Guest post by Rachel Ernst

It’s time to accept and adjust. Retaining millennials is now a priority.

Retaining millennials in the workplace has become a priority for many companies. Millennials have developed a reputation in the workplace for being job-hoppers and for lacking employer loyalty. Some perceive it as being lazy or an attention deficit, but rather than label an entire generation as fickle, perhaps it’s time employers started asking themselves “how do we need to adjust our management style to account for this?”

Any time an issue becomes a broader phenomenon, a better choice is to adjust the reaction to the problem rather than trying to solve it.

It’s no secret that millennial turnover in the workplace is rampant. Gallup estimates that 60 percent of millennials are open to new job opportunities at any time, and for a generation that now makes up one-third of the workforce, that presents a real problem for employers. In fact, millennial turnover alone costs U.S. companies $30.5 billion annually.

The Lesson to Be Learned

How can we understand them better? As the millennial generation has become a force to be reckoned with in the workplace, we’ve learned that the problem isn’t millennial discontentment: they know exactly what they want and aren’t willing to settle for anything less.

Unlike generations that came before them, millennials don’t believe that being miserable at work just comes with the territory or that sacrificing your own personal life, goals, and ambitions is just what you do. Instead, they believe that somewhere out there is a job that’s perfect for them, that fits not only their skills, but also their personality, values, and lifestyle.

Frankly, I believe everyone should always be in pursuit of their ideal role with their current employer first, then at another company if necessary. In order for this to happen, managers must make it safe and comfortable for employees to pursue opportunities within their current company.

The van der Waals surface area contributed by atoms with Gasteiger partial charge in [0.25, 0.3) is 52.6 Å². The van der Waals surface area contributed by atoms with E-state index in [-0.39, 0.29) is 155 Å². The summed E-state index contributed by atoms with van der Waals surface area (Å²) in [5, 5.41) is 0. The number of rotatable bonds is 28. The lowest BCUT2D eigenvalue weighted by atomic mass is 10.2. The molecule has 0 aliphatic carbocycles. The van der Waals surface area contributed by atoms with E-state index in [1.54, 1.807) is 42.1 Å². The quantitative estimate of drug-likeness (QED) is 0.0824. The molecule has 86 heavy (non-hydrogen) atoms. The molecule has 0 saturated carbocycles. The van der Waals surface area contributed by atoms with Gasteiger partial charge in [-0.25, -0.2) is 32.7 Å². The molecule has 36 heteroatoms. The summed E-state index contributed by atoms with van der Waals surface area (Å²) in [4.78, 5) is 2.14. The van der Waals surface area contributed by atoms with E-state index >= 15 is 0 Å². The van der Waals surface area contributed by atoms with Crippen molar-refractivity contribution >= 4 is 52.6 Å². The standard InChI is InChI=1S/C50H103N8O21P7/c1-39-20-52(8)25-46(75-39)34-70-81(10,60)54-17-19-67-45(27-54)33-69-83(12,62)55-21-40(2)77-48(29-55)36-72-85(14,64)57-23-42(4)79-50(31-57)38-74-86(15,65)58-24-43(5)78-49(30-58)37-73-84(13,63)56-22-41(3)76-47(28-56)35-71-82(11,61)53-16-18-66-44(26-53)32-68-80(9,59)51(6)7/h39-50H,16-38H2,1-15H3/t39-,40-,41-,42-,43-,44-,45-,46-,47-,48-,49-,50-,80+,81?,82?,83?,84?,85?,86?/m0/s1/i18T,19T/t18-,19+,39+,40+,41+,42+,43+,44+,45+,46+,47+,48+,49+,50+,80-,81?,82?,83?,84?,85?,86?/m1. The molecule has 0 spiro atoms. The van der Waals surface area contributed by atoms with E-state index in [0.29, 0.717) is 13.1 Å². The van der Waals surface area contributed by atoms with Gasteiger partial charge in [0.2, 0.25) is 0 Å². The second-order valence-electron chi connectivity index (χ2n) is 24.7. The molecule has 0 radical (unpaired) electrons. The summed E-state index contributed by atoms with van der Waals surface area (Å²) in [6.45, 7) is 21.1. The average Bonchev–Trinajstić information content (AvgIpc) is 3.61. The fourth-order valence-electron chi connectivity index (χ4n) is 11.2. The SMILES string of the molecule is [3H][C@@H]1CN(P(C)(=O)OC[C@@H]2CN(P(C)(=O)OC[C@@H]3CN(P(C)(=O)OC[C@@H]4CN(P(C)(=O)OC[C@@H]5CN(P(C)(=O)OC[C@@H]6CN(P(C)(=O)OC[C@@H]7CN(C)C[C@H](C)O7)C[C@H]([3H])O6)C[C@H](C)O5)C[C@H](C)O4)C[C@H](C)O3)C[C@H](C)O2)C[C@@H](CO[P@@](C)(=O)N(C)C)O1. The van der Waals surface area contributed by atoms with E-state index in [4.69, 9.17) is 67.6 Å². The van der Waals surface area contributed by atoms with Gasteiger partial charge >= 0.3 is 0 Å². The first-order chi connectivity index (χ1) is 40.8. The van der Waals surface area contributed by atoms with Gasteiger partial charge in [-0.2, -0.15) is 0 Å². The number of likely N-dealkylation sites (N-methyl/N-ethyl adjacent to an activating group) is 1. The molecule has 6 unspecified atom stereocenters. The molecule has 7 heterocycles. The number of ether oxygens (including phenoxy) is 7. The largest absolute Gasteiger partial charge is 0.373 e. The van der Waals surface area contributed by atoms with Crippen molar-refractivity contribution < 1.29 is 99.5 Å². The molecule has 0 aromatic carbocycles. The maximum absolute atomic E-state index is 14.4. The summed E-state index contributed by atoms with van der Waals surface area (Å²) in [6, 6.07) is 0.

More Competition

Given the highly competitive talent market, employers have an obligation to provide the kind of employee experience that millennials expect—and that every employee deserves. This employee experience, which Jacob Morgan describes as the ideal convergence of both the employee’s and the organization’s expectations, needs and wants, is a people-centric approach to running a business. It creates an environment in which people would want to come to work, even if they didn’t have to.

Here are five tips for delivering that outstanding employee experience retaining millennials, as well as their colleagues of every generation.

Communication, Trust, and Teamwork

Cultivating a company culture in which employees feel that their input matters, and that they’re trusted to do the job you hired them for, is critical. Constantly looking over their shoulders, scrutinizing their sick days and questioning their attendance are, for the most part, completely unnecessary.

If you’ve selected qualified and motivated employees carefully, they’ll want to do their best work, so give them the freedom and flexibility to do so. Focus on the quality of time spent and the output of their effort, rather than quantity of hours spent on the clock.

Create a Mission Grounded in Purpose

Retaining millennials requires more than a paycheck. Millennials especially want to feel that their work has a greater purpose beyond business success and revenue targets. In fact, more than half of this generation of workers says they’d be willing to take a 15 percent pay cut to work for an organization that aligns with their values.